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  May 3, 2004

Tech Transfer Programs Move
University Science To Marketplace

When Professor of Prosthodontics and Operative Dentistry Dr. Martin Freilich and his colleagues discovered a method for promoting oral bone growth, they realized it was an opportunity to help patients who otherwise couldn't have dental implants.

Image: Sample of a dental fiber strand

Dr. Martin Freilich holds a sample of a dental fiber strand from his work.

Photo by Peter Morenus

Michael Newborg, the executive director of the University of Connecticut's Center for Science and Technology Commercialization (CSTC), saw it as a way to bring a University science discovery to the marketplace.

After meeting with Freilich and doing some assessment and evaluation, the CSTC staff began the patent-acquiring process with the U.S. Patent and Trademark Office. As a result, the patent application is pending, and the technology is being further developed with the hope that commercial firms will also see an opportunity in the new process.

"There are a number of factors that come into play when you're weighing commercial viability," says Newborg. "You have to consider the need for the product or process. You need to think about its patentability, but also who are the potential licensees, and what is the market."

Such technology transfer at UConn has accelerated in recent years. Invention disclosures at the University have risen from a total of 45 in 1999 to between 70 and 80 a year now. Between 12 and 16 new options and licenses are signed annually, and gross revenues from tech transfer have risen to $725,000.

The patents represent research and discovery in the physical sciences as well as the bio-sciences. At the Storrs campus, for example, James Fenton, H. Russell Kunz, and Jung-Chou Lin, received a patent for "Membrane Electrode Assemblies Using Ionic Composite Membranes," a critical process for fuel cell technologies; and George and Catherine Wu, Health Center faculty, patented "Propagation of Human Hepatocytes in Non-Human Mammals," a process that allows for growth of human liver cells in lab animals.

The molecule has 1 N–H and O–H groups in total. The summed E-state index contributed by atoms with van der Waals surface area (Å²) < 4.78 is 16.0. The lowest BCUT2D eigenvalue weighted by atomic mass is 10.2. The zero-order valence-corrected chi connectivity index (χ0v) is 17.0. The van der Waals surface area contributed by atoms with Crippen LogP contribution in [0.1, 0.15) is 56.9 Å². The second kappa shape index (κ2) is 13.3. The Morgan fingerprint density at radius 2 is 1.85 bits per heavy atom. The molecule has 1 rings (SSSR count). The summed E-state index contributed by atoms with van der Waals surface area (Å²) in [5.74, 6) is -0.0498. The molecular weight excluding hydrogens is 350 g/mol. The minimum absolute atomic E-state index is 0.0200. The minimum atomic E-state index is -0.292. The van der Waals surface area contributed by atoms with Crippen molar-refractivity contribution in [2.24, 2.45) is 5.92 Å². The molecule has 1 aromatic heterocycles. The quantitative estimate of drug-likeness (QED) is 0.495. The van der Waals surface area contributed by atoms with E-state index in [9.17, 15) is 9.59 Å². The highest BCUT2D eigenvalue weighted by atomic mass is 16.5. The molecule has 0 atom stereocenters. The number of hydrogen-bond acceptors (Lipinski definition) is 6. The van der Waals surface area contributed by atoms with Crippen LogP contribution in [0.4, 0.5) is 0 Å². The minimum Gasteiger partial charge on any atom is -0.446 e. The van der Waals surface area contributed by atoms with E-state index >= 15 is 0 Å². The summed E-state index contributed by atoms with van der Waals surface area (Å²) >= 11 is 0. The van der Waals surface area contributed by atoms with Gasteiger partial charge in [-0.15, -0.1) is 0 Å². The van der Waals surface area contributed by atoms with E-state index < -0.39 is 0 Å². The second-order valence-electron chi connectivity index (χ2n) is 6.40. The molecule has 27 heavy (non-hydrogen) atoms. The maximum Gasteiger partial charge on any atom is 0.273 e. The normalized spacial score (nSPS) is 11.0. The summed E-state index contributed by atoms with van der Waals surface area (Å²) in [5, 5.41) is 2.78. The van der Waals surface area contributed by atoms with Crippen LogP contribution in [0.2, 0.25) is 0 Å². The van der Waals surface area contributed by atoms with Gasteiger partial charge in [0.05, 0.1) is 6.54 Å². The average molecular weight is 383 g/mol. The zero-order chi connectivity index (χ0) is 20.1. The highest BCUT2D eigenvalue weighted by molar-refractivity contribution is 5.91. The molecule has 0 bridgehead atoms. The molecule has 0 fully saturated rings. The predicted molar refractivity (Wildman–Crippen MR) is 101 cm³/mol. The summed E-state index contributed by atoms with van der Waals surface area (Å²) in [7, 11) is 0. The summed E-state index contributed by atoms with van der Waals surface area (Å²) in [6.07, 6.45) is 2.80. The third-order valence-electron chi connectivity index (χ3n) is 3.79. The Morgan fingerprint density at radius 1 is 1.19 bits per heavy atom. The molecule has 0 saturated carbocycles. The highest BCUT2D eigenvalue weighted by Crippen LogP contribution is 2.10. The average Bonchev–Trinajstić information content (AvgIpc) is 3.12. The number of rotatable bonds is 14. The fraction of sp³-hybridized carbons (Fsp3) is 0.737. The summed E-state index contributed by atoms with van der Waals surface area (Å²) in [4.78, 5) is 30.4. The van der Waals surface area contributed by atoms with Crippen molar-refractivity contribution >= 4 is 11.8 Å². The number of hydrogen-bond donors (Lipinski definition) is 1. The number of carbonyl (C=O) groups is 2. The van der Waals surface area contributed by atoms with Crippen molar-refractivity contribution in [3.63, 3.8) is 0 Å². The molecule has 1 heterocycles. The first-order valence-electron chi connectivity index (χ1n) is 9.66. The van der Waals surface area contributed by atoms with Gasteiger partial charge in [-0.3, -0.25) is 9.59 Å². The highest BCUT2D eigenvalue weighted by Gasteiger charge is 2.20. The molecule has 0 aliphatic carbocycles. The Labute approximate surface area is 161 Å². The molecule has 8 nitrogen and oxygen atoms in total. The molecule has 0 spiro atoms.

The University has begun several initiatives aimed at bringing bench to the marketplace:

  • The CSTC works with faculty and administrators on all campuses to talk about the need for, and the advantages of, technology commercialization. The center's staff specialize in evaluating inventions from the physical sciences, such as chemistry, engineering, and material science; and inventions from the life sciences including biotechnology, human health techniques and molecular targets. They also assist with patenting and business development.

  • The Research and Development Corporation, a subsidiary of the UConn Foundation, evaluates technologies that can become potential businesses, recruits venture capital sources to start the businesses, and helps provide consulting sources to get the businesses going.

  • The Technology Incubation Program was established to assist and accelerate the successful establishment and development of entrepreneurial companies. Incubator space is available in Storrs and Farmington and is planned for Avery Point. Ian Hart, a professor of animal science and associate dean for research and advanced studies in the College of Agriculture and Natural Resources, was appointed director for industrial initiatives for the program in 2002.

To celebrate the University's achievements in tech transfer to date, a President's Patent Awards Dinner is scheduled for May 11. The evening will honor faculty members whose inventions were given U.S. patents in 2003.

"The University of Connecticut, as an institution, has significant untapped potential for placing its inventions in the marketplace and achieving reasonable returns for its activity," says Newborg. "The CSTC stands ready to assist researchers in this endeavor."